With many positions having solidified starters for the Chicago Cubs, first base is one of the few that has a question mark floating over it. With the Cubs’ biggest offseason acquisitions being potential first basemen, there becomes a competition for who gets the starting job there. Well, it is not as easy as one might think.
The highlighted signings the Cubs had this winter for first basemen would be Trey Mancini and Eric Hosmer. It is expected that Hosmer will be the starter on March 30th, but there is no guarantee that he consistently starts throughout the year. The only reason the 33-year-old is essentially an Opening Day lock is because of the Seiya Suzuki injury, which will most likely push Trey Mancini to right field for the time being. Once Suzuki can return to the lineup, things will get interesting.
Hosmer has had a less-than-impressive Spring Training, batting at a .226 avg with seven hits in thirty-one at-bats. Of course, these numbers will essentially mean nothing once the regular season begins, but if these numbers continue to appear during that time, Hosmer’s role could significantly change throughout the season. It helps him that he has four gold gloves in his trophy case, but Mancini and Mervis are stellar defensive players. Hosmer and Mervis had .99% fielding percentages, and Mancini finished with a 1.00%. So, defensive abilities will not be the deciding factor, but rather how they can perform at the plate.
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As for Trey Mancini, his spring has been the exact opposite. Mancini has had an explosive month at the plate with a .400 batting average, a 1.047 OPS, and leading the Cubs with 14 hits. While his hitting has been spectacular, his adaptability to play multiple positions on the field is why he is as valuable as he is. As stated earlier, Seiya Suzuki’s injury frees up right field, and that is where Mancini has been seeing a majority of his playing time this spring. By taking David Ross’s hint, Mancini will undoubtedly be the right-field starter at the beginning of the year, and rightfully so.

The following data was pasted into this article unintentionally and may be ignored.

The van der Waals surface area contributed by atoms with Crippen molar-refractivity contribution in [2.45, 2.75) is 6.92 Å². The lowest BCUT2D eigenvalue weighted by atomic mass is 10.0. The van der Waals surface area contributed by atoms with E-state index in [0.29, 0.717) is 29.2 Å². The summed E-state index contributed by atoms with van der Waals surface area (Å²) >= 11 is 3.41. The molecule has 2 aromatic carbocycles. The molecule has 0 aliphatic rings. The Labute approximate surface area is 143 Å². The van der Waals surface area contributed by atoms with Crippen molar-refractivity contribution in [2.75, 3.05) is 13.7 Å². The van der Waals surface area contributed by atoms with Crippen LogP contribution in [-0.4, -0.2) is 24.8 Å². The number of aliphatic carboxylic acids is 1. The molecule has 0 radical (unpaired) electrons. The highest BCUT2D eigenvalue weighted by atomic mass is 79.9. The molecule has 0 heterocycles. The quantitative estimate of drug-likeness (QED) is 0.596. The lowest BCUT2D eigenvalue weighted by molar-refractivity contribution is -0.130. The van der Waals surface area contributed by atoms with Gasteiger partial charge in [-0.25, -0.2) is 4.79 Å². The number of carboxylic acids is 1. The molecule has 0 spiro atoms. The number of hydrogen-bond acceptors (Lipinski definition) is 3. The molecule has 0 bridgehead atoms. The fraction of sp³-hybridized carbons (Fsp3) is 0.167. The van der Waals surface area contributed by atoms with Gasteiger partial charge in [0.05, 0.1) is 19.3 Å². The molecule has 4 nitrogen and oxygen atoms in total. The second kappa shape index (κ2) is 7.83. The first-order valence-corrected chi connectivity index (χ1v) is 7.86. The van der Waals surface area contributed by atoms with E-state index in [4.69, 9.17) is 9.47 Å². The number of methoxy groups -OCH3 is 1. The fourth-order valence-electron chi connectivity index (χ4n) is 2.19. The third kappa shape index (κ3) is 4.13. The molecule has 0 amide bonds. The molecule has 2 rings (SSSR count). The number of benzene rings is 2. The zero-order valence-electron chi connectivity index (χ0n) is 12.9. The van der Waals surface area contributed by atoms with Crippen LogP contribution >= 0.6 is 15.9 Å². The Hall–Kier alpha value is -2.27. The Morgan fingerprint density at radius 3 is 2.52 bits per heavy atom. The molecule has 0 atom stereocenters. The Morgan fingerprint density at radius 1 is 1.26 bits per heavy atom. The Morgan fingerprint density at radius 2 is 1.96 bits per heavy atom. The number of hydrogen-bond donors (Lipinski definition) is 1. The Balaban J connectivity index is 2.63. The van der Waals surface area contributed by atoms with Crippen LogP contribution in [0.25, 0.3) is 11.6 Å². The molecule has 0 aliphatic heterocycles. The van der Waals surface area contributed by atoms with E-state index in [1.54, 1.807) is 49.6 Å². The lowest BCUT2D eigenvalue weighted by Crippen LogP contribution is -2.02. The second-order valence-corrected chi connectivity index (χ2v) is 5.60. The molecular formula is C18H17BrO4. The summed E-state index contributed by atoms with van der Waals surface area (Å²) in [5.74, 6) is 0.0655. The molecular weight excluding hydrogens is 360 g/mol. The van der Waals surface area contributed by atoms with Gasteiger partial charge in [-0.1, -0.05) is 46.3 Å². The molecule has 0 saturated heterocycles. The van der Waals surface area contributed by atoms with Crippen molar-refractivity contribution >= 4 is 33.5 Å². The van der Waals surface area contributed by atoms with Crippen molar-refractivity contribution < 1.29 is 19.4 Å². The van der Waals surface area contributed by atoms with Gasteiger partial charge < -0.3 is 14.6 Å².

That concludes the portion regarding the offseason acquisitions and their fight for first base. To add even more drama, Cubs stellar prospect Matt Mervis is expected to be on the Opening Day roster, and yes, he can play first base. Mervis has incredibly high expectations as one of the four big Cubs prospects to play in the big leagues this year. While there is not a huge sample size of Spring Training statistics to look at due to his participation on Team Israel in the World Baseball Classic, it goes without question that he will be a huge bat for the Cubs moving forward. He is not in the fight for the starting job at first base because of his adjustment to the Major Leagues. It could be argued that he should start at first base on Opening Day, and Suzuki’s injury might increase that possibility, but it remains unlikely. There is a stronger argument for him starting at third base, but adding Mervis to the depth chart at first base makes it all more interesting for the future.
Three incredible talents, one position, and one not-so-easy choice for David Ross. Hosmer, Mancini, and Mervis will all be in a 162-game competition for playing time, and all have the resume to back themselves up. It will be interesting to see how the Opening Day lineup compares to the lineup on June 1st, especially at first base.